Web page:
Recently, we have seen attacks on the information security community. Pointing out fundamental and structural flaws is one thing. Gutting a community that, over more than a decade, has made great strides forward is of a completely different and questionable level to say the least. With the growing importance of information security in the world comes great responsibility. A responsibility I am sure our community and industry will take up and honor. 

As we keep focusing on a healthy, diverse and cooperative future while learning from our past, I am confident that a positive and inclusive industry is the common goal that keeps us together.


Information Security Job Growth Part 1
Villanova University

When Geeks Attack
Marie Claire

Spotlight on Women in Tech

Information Security Scholarships for Women

Tuesday, August 20, 2013

Robert Imhoff for (ISC)2 Board of Directors


I am running for a seat on the (ISC)2 Board of Directors.  To support this initiative, please help by nominating me for a spot on the ticket this Fall!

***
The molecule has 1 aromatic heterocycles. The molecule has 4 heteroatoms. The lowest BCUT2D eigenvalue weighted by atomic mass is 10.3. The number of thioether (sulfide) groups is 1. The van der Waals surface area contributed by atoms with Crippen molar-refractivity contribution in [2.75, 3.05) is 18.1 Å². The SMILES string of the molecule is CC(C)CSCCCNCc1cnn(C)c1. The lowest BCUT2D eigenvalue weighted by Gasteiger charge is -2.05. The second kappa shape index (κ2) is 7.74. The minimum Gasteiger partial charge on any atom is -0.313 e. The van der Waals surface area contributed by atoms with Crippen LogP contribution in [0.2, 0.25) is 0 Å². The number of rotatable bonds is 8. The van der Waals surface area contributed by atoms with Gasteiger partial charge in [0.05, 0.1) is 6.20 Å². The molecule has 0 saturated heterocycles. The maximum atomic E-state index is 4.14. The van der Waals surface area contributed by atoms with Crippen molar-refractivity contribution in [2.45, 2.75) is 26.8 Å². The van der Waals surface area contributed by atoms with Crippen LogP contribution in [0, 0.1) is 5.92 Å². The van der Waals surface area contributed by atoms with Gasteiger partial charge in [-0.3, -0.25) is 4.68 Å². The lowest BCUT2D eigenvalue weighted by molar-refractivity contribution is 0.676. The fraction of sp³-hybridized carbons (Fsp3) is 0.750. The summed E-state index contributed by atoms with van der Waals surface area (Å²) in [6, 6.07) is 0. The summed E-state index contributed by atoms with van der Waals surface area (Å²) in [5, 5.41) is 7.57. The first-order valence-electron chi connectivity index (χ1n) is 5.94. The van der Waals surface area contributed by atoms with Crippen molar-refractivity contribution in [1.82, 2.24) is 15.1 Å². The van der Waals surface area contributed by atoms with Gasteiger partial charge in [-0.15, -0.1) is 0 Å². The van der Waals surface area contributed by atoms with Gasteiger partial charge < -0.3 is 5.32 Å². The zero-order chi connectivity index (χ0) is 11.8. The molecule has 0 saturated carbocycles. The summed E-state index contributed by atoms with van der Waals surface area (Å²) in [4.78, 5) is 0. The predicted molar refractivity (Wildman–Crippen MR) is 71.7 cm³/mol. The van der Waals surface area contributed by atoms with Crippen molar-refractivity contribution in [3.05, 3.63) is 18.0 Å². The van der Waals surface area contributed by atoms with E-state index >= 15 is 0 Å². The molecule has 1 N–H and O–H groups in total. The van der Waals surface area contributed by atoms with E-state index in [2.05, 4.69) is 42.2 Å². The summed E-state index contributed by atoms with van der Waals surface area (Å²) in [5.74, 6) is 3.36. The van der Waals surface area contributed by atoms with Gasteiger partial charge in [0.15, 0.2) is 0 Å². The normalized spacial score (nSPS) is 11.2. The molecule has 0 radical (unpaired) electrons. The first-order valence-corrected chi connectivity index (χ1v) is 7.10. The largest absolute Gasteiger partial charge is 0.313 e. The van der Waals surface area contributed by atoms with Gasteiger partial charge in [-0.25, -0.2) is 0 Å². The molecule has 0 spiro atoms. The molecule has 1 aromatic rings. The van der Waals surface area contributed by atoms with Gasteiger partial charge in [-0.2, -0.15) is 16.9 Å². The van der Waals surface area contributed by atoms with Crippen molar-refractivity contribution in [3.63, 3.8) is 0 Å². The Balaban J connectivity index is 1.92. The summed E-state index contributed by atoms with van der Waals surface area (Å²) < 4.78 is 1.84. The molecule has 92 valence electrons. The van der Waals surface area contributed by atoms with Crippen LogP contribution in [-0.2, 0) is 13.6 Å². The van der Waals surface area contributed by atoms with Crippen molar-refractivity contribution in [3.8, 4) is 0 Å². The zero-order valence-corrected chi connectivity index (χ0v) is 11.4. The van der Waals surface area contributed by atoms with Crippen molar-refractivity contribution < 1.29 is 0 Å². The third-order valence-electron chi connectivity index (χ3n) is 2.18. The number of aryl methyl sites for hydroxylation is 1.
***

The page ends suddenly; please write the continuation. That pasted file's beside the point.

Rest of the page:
To achieve this goal, I will require 500 nominations from my peers - all certifications offered by (ISC)2 accepted.

Ready to help?  Great!  Here is what to do:
  1. Compose an email from email address on file with (ISC)2
  2. TO:
  3. Subject: I Nominate Robert Imhoff for (ISC)2 Board of Directors
  4. Body: Insert your full name as it is on file with (ISC)2 and you exact Certification Number
  5. Send it away!  I will respond promptly when it is received!
  6. Follow me @hackajar on twitter
  7. Spread the word! Link other (ISC)2 Members to this post and encourage them to nominate me!

What is the problem with current Board of Directors?